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Years ago, my daughter asked for us to join our parish’s Altar Rosary Society, which is a group of parishioners who clean the church, launder the altar linens, straighten up the pews and, at Easter and Christmas, we decorate the church. For Christmas, there are poinsettias and ropes of evergreen garlands. Usually for Easter, there are dozens of lilies and hyacinths and daffodils and other beautiful spring flowers to adorn the altar and the statues of Mary and the saints, filling the church with their heavenly smell.
Tomorrow, the day before Palm Sunday, is usually the day we get out our buckets and clean all the wood in the church, and give the whole building an extra-special cleaning for Easter. As everyone knows, Murphy’s Oil is the smell of “clean.”
A week from tomorrow is Holy Saturday, the holiest day of the Christian calendar because it contains the Easter Vigil, the highlight of the liturgical year. After the Tenebrae service that morning, the Society gets all the flowers from the parish office and sets them in place. We use pictures from previous years to help make sure we are doing it right, the cleaning crews which clean together every six weeks get to see all the other crews and it is always a fun time.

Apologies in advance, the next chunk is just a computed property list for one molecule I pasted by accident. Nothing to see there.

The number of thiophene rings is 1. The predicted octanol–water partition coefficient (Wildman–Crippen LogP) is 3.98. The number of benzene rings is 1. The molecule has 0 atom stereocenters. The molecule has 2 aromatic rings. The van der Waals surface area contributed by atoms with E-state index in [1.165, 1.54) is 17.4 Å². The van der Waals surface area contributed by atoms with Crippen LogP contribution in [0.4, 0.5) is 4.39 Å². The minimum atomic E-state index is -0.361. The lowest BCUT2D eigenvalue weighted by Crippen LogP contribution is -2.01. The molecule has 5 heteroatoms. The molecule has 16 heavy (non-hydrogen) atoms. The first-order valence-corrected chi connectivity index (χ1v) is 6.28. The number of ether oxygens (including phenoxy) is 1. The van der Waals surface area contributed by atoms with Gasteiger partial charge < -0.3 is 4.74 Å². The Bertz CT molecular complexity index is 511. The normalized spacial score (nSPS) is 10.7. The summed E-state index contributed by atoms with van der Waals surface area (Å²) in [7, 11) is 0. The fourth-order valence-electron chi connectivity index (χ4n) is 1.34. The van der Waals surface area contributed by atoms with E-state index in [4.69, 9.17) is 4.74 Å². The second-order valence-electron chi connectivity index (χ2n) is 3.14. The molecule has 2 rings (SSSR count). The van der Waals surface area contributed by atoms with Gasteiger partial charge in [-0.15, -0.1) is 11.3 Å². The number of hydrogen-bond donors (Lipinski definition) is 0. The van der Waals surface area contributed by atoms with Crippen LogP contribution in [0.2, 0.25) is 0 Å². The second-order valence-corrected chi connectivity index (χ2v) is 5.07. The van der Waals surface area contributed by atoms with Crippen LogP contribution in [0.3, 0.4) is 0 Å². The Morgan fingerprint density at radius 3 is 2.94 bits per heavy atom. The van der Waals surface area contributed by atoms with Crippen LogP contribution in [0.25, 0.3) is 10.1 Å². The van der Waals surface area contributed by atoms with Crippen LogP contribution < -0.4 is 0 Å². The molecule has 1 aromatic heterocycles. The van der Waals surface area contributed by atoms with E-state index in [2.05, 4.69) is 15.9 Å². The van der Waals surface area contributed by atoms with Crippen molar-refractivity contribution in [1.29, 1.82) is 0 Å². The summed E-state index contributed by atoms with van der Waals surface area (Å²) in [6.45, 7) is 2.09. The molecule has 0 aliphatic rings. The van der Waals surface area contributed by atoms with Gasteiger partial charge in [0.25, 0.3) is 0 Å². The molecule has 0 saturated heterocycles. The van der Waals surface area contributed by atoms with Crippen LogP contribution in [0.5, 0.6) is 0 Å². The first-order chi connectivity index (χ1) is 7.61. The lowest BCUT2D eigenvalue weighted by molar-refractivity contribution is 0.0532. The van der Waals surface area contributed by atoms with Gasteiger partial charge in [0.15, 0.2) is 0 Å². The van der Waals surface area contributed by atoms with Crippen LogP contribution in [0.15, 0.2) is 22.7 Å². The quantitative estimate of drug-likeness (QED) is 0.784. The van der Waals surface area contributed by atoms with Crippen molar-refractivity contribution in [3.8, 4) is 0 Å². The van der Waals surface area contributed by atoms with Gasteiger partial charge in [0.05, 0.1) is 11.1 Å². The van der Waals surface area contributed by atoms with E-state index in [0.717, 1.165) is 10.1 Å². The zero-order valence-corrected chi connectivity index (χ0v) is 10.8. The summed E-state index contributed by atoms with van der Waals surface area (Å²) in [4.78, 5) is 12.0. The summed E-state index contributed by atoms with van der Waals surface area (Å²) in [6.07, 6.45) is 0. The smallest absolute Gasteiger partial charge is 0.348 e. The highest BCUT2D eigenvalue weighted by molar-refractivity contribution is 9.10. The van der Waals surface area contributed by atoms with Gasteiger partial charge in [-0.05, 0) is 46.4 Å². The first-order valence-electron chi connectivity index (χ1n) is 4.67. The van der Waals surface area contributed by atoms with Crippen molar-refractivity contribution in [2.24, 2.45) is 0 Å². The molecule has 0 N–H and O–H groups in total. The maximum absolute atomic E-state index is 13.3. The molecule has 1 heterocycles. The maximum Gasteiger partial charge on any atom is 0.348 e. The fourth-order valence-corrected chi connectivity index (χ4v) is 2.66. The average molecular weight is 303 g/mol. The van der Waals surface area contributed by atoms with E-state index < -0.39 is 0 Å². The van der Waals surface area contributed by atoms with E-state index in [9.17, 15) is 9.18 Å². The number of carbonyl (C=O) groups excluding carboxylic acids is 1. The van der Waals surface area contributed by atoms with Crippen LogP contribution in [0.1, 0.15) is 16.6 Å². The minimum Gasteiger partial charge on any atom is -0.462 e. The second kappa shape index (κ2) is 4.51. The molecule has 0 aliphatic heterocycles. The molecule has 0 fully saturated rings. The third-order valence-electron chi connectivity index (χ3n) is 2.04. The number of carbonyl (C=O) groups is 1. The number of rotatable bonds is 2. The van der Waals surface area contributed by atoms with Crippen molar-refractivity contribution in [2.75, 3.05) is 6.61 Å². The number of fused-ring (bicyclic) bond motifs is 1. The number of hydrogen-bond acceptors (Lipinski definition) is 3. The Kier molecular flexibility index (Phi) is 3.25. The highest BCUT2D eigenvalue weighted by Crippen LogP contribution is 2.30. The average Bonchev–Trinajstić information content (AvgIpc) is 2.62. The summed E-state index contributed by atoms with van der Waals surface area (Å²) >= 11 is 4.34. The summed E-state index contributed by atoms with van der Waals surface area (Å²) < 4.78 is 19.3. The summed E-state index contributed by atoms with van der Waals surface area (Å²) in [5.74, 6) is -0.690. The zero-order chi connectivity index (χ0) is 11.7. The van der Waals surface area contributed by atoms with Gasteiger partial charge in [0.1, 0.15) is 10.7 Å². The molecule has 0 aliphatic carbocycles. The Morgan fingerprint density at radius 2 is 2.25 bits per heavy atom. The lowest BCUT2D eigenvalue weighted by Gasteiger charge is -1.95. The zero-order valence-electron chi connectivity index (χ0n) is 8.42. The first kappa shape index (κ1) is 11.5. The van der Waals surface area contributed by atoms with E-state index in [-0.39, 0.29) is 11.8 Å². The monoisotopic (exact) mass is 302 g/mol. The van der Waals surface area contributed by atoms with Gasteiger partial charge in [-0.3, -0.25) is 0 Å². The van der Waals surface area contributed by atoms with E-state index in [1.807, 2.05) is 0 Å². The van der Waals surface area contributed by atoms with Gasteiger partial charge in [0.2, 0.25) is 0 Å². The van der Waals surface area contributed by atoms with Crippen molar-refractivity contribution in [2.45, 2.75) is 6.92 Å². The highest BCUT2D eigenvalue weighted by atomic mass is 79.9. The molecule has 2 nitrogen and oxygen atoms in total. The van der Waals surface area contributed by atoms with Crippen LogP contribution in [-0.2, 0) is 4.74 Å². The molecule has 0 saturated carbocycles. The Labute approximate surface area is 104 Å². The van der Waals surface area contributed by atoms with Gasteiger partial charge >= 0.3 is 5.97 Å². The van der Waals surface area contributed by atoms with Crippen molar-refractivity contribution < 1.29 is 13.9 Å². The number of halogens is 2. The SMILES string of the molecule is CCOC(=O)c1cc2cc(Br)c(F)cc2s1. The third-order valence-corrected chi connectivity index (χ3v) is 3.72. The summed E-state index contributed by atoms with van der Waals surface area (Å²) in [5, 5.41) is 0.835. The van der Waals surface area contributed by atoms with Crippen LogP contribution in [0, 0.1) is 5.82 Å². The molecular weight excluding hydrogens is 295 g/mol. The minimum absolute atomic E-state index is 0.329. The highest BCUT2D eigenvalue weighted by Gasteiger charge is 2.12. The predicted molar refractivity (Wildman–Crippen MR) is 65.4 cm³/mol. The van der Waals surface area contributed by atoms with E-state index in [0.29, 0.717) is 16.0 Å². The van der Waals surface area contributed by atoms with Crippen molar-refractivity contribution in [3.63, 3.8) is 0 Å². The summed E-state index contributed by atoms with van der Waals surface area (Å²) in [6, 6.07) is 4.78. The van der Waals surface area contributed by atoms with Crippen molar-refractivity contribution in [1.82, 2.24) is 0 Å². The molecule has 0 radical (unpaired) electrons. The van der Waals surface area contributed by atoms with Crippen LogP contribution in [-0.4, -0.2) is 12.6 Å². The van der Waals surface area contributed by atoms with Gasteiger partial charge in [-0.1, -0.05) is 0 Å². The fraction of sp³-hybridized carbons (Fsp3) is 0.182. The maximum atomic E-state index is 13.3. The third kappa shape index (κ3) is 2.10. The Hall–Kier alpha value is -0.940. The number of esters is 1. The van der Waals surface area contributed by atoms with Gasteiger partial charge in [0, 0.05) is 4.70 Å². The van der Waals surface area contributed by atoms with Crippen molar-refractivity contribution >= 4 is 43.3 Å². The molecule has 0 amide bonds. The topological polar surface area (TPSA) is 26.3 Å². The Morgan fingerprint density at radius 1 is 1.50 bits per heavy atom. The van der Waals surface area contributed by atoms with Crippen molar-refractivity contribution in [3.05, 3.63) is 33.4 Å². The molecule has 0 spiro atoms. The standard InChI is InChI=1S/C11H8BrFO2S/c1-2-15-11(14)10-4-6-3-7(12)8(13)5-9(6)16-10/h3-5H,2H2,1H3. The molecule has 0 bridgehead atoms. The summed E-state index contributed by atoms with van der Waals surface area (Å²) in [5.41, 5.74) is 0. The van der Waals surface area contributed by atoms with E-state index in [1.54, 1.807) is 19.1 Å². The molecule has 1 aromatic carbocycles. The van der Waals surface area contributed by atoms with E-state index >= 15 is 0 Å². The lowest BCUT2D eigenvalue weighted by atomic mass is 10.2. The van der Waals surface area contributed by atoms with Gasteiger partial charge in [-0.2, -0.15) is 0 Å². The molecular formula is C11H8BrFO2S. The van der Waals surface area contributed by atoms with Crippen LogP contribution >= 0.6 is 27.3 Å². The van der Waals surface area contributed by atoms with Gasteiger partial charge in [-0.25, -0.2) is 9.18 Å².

This morning, after a stressful run to the grocery store, I stopped by the church to drop some items off for the food pantry and to pray in the quiet church, which remains open, even though there is no public liturgy available. Being a Catholic church, it is never empty (except on Good Friday when the Tabernacle is emptied), and He was with me as I knelt in the darkness.
It hit me with stunning force as I prayed. There will be no group cleaning tomorrow, although there are notices on the doors that the church is being disinfected regularly. There will be no sharing Murphy’s Oil and buckets and cleaning cloths and gossip. There will be no laughter next week as people scurry to and fro carefully placing the delicious-smelling plants. There will be no flowers for Easter.Published in